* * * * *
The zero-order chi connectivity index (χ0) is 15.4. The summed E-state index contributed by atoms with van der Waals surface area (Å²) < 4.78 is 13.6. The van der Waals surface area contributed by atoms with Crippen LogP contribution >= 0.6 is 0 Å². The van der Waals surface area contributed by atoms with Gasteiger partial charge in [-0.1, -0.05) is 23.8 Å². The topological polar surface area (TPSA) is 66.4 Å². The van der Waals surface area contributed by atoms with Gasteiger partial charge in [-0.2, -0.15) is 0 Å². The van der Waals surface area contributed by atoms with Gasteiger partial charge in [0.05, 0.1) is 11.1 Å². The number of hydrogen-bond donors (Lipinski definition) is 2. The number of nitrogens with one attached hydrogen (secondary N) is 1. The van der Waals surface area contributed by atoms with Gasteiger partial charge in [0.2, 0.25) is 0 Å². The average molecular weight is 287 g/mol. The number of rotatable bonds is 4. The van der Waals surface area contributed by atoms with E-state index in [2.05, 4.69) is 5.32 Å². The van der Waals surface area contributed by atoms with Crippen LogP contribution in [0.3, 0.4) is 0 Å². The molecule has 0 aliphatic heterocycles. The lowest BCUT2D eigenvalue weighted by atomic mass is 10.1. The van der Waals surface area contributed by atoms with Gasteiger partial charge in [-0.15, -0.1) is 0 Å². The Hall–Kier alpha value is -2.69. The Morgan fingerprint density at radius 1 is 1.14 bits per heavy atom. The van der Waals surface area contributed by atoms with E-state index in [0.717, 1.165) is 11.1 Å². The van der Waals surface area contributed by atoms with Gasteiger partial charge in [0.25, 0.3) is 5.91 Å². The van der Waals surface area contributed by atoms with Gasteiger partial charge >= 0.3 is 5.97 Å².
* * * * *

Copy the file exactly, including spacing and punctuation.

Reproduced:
The zero-order chi connectivity index (χ0) is 15.4. The summed E-state index contributed by atoms with van der Waals surface area (Å²) < 4.78 is 13.6. The van der Waals surface area contributed by atoms with Crippen LogP contribution >= 0.6 is 0 Å². The van der Waals surface area contributed by atoms with Gasteiger partial charge in [-0.1, -0.05) is 23.8 Å². The topological polar surface area (TPSA) is 66.4 Å². The van der Waals surface area contributed by atoms with Gasteiger partial charge in [-0.2, -0.15) is 0 Å². The van der Waals surface area contributed by atoms with Gasteiger partial charge in [0.05, 0.1) is 11.1 Å². The number of hydrogen-bond donors (Lipinski definition) is 2. The number of nitrogens with one attached hydrogen (secondary N) is 1. The van der Waals surface area contributed by atoms with Gasteiger partial charge in [0.2, 0.25) is 0 Å². The average molecular weight is 287 g/mol. The number of rotatable bonds is 4. The van der Waals surface area contributed by atoms with E-state index in [2.05, 4.69) is 5.32 Å². The van der Waals surface area contributed by atoms with Crippen LogP contribution in [0.3, 0.4) is 0 Å². The molecule has 0 aliphatic heterocycles. The lowest BCUT2D eigenvalue weighted by atomic mass is 10.1. The van der Waals surface area contributed by atoms with Gasteiger partial charge in [-0.15, -0.1) is 0 Å². The Hall–Kier alpha value is -2.69. The Morgan fingerprint density at radius 1 is 1.14 bits per heavy atom. The van der Waals surface area contributed by atoms with E-state index in [0.717, 1.165) is 11.1 Å². The van der Waals surface area contributed by atoms with Gasteiger partial charge in [0.25, 0.3) is 5.91 Å². The van der Waals surface area contributed by atoms with Gasteiger partial charge >= 0.3 is 5.97 Å².